The Puys of Amiens, masterpieces of the collection of Amiens paintings, are the remnants of the extraordinary artistic production from the Notre-Dame du Puy at the end of the Middle Ages and during the modern age. This pious institution would gather dignitaries from Amiens, both clerics and laypersons,. to glorify the Virgin Mary through poetic lyricism. It would organise Marian feasts during which there would be poetry contests. The word “Puy” comes from the fact that these poems were recited on a platform or podium called “puy” in medieval French; the fraternity adopted this word as a metonymy, along with the art pieces it commissioned.
To mark the main celebration of the brotherhood, on the 2nd February each year, the day of the Purification of the Blessed Virgin Mary, the mayor elected for that year would share their adage which would then inspire the painter commissioned for the work of art. The artist would then translate into image the complex allegories imagined to honour the Mother of God. The painting was then exposed in the cathedral on Christmas Day and there it would remain throughout the year, to be replaced by the painting of the following year.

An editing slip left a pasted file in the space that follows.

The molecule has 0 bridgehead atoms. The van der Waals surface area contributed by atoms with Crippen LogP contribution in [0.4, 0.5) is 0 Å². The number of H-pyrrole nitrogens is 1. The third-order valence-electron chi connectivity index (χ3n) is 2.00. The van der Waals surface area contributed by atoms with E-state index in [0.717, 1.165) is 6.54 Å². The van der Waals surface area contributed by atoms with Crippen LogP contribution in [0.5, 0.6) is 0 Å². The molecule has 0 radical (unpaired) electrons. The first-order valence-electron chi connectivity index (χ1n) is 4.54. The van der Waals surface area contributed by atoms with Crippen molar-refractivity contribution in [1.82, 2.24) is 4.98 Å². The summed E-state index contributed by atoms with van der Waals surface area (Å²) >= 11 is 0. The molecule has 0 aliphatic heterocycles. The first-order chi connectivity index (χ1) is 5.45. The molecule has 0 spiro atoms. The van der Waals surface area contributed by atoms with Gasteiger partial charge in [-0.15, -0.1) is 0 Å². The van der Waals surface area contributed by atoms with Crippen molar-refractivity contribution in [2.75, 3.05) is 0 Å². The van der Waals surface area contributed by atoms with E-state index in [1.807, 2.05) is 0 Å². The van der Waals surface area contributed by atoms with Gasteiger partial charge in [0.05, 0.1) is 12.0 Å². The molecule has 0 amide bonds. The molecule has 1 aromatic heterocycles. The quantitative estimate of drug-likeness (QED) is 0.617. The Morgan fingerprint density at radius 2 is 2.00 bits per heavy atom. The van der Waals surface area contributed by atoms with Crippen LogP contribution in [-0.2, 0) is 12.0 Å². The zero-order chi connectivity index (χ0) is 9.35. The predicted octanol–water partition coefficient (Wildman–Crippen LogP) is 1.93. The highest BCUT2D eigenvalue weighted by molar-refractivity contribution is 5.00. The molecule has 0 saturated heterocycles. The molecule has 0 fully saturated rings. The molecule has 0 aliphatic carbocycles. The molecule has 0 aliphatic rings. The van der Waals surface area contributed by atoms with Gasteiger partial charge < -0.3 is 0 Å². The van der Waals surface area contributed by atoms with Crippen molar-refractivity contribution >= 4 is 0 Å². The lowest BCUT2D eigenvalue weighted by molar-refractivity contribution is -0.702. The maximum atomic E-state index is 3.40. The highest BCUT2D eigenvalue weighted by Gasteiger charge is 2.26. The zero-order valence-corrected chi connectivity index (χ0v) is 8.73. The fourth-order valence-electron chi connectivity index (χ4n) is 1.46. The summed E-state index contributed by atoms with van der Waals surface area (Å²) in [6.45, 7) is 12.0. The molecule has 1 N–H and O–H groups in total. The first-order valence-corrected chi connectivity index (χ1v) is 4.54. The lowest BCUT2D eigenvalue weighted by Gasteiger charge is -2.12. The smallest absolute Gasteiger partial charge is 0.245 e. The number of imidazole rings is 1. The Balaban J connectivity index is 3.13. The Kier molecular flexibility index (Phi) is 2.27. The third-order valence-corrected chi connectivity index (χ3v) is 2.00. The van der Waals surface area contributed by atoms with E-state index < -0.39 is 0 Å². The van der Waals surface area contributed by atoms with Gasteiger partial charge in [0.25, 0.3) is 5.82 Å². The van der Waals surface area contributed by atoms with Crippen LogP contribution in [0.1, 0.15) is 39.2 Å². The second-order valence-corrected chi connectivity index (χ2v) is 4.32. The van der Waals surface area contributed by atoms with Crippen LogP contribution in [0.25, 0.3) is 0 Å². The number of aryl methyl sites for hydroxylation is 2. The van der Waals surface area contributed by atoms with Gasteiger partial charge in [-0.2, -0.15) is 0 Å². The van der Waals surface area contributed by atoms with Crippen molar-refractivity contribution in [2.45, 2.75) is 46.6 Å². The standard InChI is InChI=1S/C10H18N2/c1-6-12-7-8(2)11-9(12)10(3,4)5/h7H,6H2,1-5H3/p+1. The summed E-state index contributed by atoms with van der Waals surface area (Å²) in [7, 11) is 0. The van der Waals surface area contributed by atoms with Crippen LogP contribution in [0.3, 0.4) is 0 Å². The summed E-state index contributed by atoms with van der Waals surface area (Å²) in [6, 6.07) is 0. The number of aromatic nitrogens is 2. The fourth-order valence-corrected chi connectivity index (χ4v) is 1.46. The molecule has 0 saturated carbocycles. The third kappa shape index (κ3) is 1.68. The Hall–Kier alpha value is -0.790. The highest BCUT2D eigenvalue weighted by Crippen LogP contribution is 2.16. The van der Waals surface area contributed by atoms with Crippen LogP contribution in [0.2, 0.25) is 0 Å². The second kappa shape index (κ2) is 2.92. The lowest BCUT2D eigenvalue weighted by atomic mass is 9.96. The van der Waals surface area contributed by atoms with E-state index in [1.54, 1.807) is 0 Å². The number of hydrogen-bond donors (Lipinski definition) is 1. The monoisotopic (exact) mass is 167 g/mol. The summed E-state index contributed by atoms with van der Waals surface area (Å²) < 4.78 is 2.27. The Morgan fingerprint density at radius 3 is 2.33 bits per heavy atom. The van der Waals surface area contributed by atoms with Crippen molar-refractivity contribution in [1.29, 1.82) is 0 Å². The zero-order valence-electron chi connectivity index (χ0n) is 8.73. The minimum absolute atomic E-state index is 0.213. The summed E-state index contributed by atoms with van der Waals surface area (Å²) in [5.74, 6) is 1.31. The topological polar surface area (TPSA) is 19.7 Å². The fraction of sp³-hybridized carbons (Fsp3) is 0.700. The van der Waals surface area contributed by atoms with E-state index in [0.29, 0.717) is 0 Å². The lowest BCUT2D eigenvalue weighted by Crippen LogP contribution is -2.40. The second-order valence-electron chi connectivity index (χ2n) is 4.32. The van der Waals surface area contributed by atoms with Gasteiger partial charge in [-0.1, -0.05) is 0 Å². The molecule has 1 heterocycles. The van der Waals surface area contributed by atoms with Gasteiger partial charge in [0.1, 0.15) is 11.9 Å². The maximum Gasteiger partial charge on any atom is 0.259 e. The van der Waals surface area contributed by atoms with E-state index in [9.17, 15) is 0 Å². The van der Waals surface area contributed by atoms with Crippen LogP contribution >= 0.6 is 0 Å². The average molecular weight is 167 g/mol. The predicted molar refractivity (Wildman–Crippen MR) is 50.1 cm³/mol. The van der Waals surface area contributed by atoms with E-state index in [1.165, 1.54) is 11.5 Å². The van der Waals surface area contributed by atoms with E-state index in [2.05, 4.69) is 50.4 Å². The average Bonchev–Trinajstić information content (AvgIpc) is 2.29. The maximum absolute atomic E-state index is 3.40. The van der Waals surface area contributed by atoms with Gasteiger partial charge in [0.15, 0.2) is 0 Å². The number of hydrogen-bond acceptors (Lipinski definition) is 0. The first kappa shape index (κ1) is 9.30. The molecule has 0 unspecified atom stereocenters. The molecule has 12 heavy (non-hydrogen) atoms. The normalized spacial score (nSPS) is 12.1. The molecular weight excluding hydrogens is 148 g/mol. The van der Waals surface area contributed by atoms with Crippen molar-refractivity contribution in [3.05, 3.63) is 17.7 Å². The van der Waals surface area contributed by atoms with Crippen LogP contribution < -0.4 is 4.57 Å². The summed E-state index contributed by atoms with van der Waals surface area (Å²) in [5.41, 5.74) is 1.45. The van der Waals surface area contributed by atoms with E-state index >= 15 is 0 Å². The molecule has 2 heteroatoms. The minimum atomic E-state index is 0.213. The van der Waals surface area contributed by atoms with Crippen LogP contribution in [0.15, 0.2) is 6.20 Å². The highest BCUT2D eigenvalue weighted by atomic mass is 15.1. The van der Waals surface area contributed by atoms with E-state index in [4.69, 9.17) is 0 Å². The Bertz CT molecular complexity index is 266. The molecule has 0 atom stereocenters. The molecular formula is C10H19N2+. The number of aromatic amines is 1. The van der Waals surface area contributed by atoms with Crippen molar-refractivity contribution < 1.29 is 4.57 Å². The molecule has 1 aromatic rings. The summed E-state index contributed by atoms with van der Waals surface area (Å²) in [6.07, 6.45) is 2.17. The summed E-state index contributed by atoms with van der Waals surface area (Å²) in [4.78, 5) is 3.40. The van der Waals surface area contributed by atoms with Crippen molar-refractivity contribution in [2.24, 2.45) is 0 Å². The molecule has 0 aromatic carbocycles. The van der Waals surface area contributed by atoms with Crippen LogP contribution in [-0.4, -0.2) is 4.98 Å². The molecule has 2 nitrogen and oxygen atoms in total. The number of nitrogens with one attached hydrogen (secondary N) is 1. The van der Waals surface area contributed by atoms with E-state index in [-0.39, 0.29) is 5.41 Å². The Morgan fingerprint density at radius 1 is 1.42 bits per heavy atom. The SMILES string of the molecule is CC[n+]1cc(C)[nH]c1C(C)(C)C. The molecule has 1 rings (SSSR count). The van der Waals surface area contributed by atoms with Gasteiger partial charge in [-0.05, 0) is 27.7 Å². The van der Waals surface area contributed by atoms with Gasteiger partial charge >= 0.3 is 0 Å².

From the 15th century, the paintings of all previous years were simply moved and hung a little further away in the cathedral, so that by the start of the 18th century, several dozens of such paintings of devotion to the Virgin adorned the pilars of Amiens Cathedral. In 1723, the canons decided to remove the Puys from the cathedral as they felt that there were too many of them and that the congregation’s taste had evolved. Most of the art pieces were destroyed or dispersed across the diocese, and only the ones deemed to be of sufficient quality were preserved in a nearby chapel. Because of this dispersion, many came to be missing and the Puys we have managed to recover only represent a fraction of all the artworks commissioned by the fraternity. However, they still illustrate the artistic, political, cultural and religious history of Amiens. They are the reflection of Amiens’ artistic relationships with cities such as Anvers, Bruges, Brussels and Paris. The Puys are also pictorial arts with immediate relevancy as they were destined to be exposed during the year of their creation. Religious wars, the siege of Amiens and the recapture of the city by Henry IV are some of the events that can be related through the pictorial choices made by the fraternity masters and their painters. These works of art paint a vivid picture of Amiens society over a period of close to three centuries.